Nova Scotia

This N.S. historian spent years researching the Spanish flu. Now she's living in a pandemic

When Ruth Holmes Whitehead started research in 2017 for a book looking at the Spanish flu pandemic in Nova Scotia, she had no idea she'd end up living in one.

'It's awful because you sort of automatically have this [bad] feeling ... how this is going to turn out'

Historian Ruth Holmes Whitehead is the author of Nova Scotia and the Great Influenza Pandemic: 1918-1920. There are many similarities between the Spanish flu and the COVID-19 pandemic. (SRH Whitehead)

When historian Ruth Holmes Whitehead started research in 2017 for a book looking at the Spanish flu outbreak in Nova Scotia a century prior, she had no idea she'd end up living in a pandemic.

"It's awful because you sort of automatically have this [bad] feeling ... how this is going to turn out," said the author of Nova Scotia and the Great Influenza Pandemic, 1918-1920, which was published last November.

An estimated 50-100 million people died from the Spanish flu around the world, while in Nova Scotia, there were an estimated 2,200 deaths.

To date, there have been 65 deaths due to COVID-19 in Nova Scotia and more than 1.8 million globally.

Much like COVID-19 today, the Spanish flu originally found its way into the province through travel and then spread from there. This included troops returning overseas from the First World War, Massachusetts fishermen who landed here to sell fish and gear, and even American military ships headed to Europe who unloaded their sick before they trekked across the Atlantic for the Great War.

Men in Alberta wear masks, likely made of cheesecloth and twine, during the Spanish influenza epidemic. Masks have long been worn to help prevent transmission of viruses. (Library and Archives Canada / PA-025025)

Spread was also fuelled by gathering in crowds. One such instance was a church service in Goshen, Guysborough County. The word didn't exist then, but it would be called a superspreader event today.

Holmes Whitehead said the Goshen Baptist Church burned down in August 1918 after it was struck by lightning, so parishioners started meeting in a tiny schoolroom in neighbouring Eight Island Lake. A minister from Antigonish, N.S., conducted one of the services in the packed room.

"Before he left, he had infected the whole congregation of about 50 people and he'd also infected everybody in the house that was hosting him ... the death records say only three people died — a young farmer, an older married woman and a baby — but that doesn't tell us anything about the number of people in that general area that got sick from this one person and this one crowded situation," said Holmes Whitehead, who has worked for the Nova Scotia Museum for almost 50 years.

Her research on the Spanish flu was used for an online museum exhibit to mark the pandemic's 100th anniversary, but there was so much additional information she had gathered that a book was a better fit for all of it.

Some of the symptoms of Spanish flu could be particularly gruesome.

"It presents with a high fever and a feeling of terrible pain in all your joints and what was described as having a wedge hammered into your head, right behind your eyes, and people began bleeding from their noses, ears and eyes," said Holmes Whitehead.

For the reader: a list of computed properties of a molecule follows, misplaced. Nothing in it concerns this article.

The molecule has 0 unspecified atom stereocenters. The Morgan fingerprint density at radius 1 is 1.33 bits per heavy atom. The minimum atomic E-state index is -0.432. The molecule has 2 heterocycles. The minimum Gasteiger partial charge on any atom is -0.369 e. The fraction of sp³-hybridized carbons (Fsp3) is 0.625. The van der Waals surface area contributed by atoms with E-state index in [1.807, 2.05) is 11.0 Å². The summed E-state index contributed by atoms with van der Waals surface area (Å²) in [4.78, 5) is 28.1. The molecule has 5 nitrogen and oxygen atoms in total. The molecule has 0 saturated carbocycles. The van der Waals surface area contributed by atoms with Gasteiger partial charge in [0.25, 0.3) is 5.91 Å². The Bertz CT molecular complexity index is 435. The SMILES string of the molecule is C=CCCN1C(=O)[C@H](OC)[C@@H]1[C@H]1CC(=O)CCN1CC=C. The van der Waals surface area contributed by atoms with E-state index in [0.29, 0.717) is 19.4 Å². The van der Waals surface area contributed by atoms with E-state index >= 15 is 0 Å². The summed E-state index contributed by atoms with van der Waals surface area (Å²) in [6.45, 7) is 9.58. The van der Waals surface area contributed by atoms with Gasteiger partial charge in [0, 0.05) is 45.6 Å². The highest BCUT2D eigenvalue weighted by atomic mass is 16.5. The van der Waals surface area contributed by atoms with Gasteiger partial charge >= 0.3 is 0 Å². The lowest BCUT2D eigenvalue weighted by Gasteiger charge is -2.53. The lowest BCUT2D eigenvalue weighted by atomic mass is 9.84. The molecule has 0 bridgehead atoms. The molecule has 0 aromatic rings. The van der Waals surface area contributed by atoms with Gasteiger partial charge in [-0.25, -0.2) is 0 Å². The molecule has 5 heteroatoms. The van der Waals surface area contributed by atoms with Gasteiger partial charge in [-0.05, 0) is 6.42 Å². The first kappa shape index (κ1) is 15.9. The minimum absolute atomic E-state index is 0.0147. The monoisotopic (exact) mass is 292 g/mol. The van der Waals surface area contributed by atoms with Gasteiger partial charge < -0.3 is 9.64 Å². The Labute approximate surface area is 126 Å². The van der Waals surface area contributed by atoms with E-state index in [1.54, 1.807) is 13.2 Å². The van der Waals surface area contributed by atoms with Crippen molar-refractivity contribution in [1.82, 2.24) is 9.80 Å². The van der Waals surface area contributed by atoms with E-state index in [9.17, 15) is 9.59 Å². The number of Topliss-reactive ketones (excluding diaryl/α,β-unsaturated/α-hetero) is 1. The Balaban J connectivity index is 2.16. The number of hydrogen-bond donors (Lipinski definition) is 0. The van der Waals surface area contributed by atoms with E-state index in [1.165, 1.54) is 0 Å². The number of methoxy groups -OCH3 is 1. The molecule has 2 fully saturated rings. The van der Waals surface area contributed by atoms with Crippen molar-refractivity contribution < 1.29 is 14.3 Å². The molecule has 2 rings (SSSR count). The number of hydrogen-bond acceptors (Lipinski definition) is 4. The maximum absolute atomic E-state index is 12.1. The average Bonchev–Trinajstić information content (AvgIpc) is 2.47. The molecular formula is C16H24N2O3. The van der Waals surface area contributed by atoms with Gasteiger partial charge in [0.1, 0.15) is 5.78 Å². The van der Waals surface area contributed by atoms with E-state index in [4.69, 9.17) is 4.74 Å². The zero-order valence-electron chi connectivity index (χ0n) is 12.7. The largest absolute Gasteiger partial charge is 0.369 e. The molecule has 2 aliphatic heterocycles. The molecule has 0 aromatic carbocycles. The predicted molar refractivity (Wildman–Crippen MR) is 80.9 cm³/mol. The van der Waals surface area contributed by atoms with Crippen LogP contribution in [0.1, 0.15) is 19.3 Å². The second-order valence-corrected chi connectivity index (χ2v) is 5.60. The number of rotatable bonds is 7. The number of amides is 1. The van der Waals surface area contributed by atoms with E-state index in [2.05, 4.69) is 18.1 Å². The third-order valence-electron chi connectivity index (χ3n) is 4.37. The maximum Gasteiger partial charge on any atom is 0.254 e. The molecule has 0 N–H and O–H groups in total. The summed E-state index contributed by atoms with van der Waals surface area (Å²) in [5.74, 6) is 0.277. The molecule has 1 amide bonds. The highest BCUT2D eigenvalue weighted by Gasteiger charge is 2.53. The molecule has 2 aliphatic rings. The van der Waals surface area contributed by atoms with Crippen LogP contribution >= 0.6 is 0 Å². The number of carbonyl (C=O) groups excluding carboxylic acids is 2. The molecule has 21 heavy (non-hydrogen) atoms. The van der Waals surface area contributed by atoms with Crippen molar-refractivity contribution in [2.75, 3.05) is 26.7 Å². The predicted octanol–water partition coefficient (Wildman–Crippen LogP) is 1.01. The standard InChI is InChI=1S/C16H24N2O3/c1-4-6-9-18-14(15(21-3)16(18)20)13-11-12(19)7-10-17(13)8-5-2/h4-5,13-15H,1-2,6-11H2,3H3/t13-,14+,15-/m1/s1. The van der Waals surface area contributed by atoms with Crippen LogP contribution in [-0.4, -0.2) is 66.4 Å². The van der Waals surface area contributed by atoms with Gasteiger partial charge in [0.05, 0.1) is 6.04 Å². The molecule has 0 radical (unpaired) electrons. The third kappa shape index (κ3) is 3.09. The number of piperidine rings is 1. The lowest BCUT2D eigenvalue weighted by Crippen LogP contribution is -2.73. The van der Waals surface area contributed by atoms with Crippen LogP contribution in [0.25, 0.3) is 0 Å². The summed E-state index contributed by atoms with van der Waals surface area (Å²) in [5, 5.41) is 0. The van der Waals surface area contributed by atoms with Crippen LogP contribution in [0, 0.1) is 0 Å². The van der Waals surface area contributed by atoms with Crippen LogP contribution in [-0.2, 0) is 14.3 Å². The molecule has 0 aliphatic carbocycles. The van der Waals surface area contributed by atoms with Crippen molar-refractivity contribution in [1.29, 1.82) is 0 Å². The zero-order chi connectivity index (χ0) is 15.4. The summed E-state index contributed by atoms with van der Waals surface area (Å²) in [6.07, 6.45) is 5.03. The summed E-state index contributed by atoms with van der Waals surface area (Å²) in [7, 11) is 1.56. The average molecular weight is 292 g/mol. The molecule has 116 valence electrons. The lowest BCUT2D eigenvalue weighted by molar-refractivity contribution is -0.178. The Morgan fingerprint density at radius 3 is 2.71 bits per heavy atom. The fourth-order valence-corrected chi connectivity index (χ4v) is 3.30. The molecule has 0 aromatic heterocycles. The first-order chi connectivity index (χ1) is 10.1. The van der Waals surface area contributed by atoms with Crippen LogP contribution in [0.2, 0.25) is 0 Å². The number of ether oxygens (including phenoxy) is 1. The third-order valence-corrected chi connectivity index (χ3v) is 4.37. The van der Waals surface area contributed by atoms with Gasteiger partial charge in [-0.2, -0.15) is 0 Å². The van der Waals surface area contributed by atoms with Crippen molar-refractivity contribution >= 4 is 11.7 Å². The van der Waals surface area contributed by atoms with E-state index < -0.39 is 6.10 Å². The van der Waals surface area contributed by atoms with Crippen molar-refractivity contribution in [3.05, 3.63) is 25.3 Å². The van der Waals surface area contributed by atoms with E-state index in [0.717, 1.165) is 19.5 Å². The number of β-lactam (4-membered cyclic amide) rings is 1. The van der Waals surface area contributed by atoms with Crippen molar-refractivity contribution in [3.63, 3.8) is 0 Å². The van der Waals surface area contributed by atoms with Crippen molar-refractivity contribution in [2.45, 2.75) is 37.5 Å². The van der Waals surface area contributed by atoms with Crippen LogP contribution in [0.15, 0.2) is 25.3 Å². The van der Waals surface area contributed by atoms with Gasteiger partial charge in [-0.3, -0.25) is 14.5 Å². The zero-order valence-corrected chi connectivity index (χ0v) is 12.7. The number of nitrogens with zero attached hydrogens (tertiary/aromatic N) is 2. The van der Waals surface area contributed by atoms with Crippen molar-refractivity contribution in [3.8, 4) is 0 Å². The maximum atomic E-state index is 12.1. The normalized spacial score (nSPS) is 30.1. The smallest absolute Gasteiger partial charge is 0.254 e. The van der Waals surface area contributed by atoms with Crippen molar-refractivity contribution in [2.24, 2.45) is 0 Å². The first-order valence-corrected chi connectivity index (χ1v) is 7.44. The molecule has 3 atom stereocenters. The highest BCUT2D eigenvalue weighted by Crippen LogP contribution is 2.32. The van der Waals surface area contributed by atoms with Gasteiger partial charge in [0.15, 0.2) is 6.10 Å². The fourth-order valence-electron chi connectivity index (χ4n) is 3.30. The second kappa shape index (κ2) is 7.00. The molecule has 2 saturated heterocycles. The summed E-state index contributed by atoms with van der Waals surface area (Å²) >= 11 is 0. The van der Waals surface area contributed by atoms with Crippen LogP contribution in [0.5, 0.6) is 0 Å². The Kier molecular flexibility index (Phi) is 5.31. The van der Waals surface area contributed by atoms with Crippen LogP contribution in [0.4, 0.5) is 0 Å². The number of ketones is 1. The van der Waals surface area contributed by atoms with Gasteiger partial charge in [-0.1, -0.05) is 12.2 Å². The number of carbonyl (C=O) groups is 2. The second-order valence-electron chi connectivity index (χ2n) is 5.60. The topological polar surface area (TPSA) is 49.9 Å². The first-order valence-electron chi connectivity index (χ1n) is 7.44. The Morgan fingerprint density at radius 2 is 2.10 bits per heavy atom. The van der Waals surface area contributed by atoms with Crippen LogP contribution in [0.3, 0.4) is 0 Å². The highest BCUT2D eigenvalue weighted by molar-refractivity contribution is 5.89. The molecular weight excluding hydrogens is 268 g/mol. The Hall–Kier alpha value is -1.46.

U.S. soldiers are shown in Liverpool, England, on Aug. 11, 1918. Troops heading overseas from the U.S. to fight in the First World War helped bring the Spanish flu to Nova Scotia as ships with infected people were diverted to the province to get medical care. (NAID 86697765/National Archives and Records Administration)

"They were basically just out of their minds with pain and the lungs filled up and they drowned in their own bodily fluids and their bodies were so reduced in oxygen that often their hands and feet would turn blue," she said.

"And some people turned blue all over, a really dark blue, just because all the blood in their body was empty of oxygen."

In the 100 years that separate both the Spanish flu and COVID-19, little has changed in terms of how society responds to them, such as wearing masks to help prevent transmission.

Nurses care for victims of a Spanish influenza epidemic outdoors amid canvas tents in Lawrence, Mass., in this undated photo from 1918. Fishermen from Massachusetts were one of the sources of Nova Scotia's Spanish flu outbreak. (Getty Images)

"Our tools are not that much different," said Dr. Robert Strang, Nova Scotia's chief medical officer of health.

"We close things down. We restrict public activities. We tell people to stay home. We may have lots more fancy, modern medical tools, but at the end of the day when it comes to something like a pandemic, it's basic core public health, which hasn't changed for 100 years and probably won't change for the next 100 years, which is somewhat humbling."

Holmes Whitehead said that besides being able to test for COVID-19, one other difference today is there are so many platforms to communicate to people about what's happening and what they should do.

"And if you keep drilling it into their heads, maybe some of it will sink in," she said.

Two men in Paris wear flu masks on March 1, 1919, and carry signs advocating for the use of the mask as a means of prevention from the Spanish flu epidemic. (Getty Images)

In the midst of the second wave, Holmes Whitehead continues to hunker down at her Halifax apartment to ride out the coronavirus pandemic — and she has a message for people.

"Stay inside and wear your mask and wash your hands and don't be stupid," said Holmes Whitehead. "You know, this is not a picnic, it's not like the flu, it's really horrible. It can have lasting physiological, neurological effects that you really don't want to go there.

"Please stay safe."


With files from Kayla Hounsell